Tablet computers look set to overtake laptops in terms of sales volume – which could be either good news or bad news for the channel, depending on how they manage customers' requirements.
Tablet sales have been fuelled by BYOD, helping resellers secure sales on these devices often in addition to desktop and laptop refreshes.
The problem lies in the possible lack of margin in the sale. Once pricing has been made competitive enough to secure business on an over-distributed and saturated product set, often resellers are making no more than two per cent.
If an average tablet device is priced for example at £399, the profit point is a mere £7.98 per device. There is a chance, however, to bridge margin gaps and turn tablet sales into a more profitable opportunity.
The way forward is to increase the attach rate of accessories.
Privacy filters are a great and often overlooked opportunity for the channel to add margin and value.
Priced from around £45, and providing possible attach margins of 15-20 per cent, they can double the margin potential on tablet sales. They also offer the opportunity of recurring revenues; many organisations that adopt privacy filters will have implemented internal data polices stipulating their use.
This in turn offers the channel opportunities to attach them to laptop, desktop, tablet and smartphone estates.
There is a strong use case as well – not only with tablets but also with laptops and smartphones. Most professionals working in an open-plan office or on the move should have one, according to European privacy regulations and professional duty of care standards.
Privacy filters restrict the angle from which the screen can be viewed, and are available in a range of sizes to fit laptops, desktop monitors, smartphones and tablets. If compatible with touch screens, they can provide the user with a clear view while almost totally obscuring the view of anyone else looking at the screen from either side.
While often thought of as a way to protect mobile workers' data, privacy filters are equally as importantly sold into companies with open-plan offices. Some larger HR and finance departments can operate strict access control policies, but these won't protect line managers working on or viewing financial or personnel information.
Truthfully, any user with data access ought to protect his or her screen – certainly when working on anything confidential, but in reality all the time. The investment in visually securing data is fast becoming a standard IT procurement request.
Privacy filter adoption should be regarded as a strategic account level sell. There are compelling arguments for adoption in any business or organisation that handles data.
Once organisations have boosted this 'visual security', privacy filters can then provide a recurring revenue stream to the channel that is almost self-sufficient.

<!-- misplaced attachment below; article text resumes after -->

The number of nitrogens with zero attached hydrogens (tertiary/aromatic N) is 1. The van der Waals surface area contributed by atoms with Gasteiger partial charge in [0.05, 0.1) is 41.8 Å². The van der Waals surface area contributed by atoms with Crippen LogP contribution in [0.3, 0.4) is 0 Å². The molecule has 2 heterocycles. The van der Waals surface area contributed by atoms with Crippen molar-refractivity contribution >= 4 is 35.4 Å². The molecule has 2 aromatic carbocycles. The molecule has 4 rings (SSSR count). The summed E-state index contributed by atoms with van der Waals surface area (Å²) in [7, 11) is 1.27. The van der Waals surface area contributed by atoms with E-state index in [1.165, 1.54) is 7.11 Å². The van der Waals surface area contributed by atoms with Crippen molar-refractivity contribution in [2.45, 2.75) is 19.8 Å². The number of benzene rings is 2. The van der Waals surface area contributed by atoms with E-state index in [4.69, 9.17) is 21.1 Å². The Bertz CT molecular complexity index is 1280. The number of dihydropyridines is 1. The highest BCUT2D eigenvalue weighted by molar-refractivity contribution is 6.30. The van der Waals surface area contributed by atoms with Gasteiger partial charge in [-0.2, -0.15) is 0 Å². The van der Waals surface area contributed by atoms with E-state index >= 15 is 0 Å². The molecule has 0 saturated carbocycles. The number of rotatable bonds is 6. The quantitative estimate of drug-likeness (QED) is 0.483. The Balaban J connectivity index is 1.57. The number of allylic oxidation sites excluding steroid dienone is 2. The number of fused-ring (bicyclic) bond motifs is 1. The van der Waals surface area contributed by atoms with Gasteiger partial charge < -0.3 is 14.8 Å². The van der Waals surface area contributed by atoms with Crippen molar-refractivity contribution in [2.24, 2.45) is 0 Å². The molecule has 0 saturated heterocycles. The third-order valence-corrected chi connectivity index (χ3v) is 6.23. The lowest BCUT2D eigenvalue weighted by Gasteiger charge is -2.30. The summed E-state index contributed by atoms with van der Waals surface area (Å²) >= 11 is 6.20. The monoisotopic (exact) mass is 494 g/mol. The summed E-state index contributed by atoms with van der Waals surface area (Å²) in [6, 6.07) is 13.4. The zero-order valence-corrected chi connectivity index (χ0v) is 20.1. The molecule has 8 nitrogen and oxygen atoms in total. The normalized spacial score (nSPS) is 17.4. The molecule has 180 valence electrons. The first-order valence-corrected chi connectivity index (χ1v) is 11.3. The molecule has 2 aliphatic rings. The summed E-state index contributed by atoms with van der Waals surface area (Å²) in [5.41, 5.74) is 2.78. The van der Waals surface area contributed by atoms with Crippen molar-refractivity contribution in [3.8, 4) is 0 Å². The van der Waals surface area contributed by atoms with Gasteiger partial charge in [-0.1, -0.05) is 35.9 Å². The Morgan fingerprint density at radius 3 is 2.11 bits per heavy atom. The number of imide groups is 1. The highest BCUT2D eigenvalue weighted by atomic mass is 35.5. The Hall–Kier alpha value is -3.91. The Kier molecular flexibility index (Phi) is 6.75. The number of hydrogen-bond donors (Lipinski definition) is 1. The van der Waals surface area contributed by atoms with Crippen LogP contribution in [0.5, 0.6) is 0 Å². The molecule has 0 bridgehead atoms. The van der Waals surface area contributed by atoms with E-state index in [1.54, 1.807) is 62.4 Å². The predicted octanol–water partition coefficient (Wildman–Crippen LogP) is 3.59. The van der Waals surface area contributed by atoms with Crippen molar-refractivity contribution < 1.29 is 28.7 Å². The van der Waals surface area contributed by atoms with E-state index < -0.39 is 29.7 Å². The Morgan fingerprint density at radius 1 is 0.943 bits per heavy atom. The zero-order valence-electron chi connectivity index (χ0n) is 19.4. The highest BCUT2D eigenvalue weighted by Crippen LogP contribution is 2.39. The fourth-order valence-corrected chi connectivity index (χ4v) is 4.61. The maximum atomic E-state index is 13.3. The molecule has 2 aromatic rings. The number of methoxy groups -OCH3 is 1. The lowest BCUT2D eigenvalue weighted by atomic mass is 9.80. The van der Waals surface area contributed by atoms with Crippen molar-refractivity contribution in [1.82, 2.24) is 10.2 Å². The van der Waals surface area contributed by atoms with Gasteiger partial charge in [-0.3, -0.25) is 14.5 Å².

A new filter will be required each time a new screen-based device is ordered. In addition, existing company monitors, laptops and other devices may need to be equipped.
Where an account has a BYOD policy or employees' own devices, such as smartphones, they may also need privacy filters. BYOD, by its very nature, sees us expecting to view our work email on our own device of choice.
The case for dealers selling filters is clear, but what about from the customer's perspective? The EU Data Protection Directive, which is enshrined in national laws like the UK Data Protection Act, requires companies to take measures that provide "a level of security appropriate to the risks represented by the processing and the nature of the data to be protected (Article 17(1))".
The UK Data Protection Act includes eight principles, one of which is: " Appropriate technical and organisational measures shall be taken against unauthorised or unlawful processing of personal data and against accidental loss or destruction of, or damage to, personal data."
This places the onus on the company – and the user – to protect data against known and foreseeable threats.
Specific verticals, like the financial services industry or the legal profession, have their own standards that invariably incorporate a duty of care element.
Survey after survey has shown that so-called shoulder-surfing is common.
Visual data security is definitely a foreseeable threat and customers need to take appropriate protective measures. User education can provide a partial solution, but privacy filters are the only effective technology available to combat this problem.
With device margins under pressure, resellers need to be alert to every opportunity to increase the attach rate for accessories. Privacy filters are a great place to start.
Lianne Denness is managing director of Hypertec
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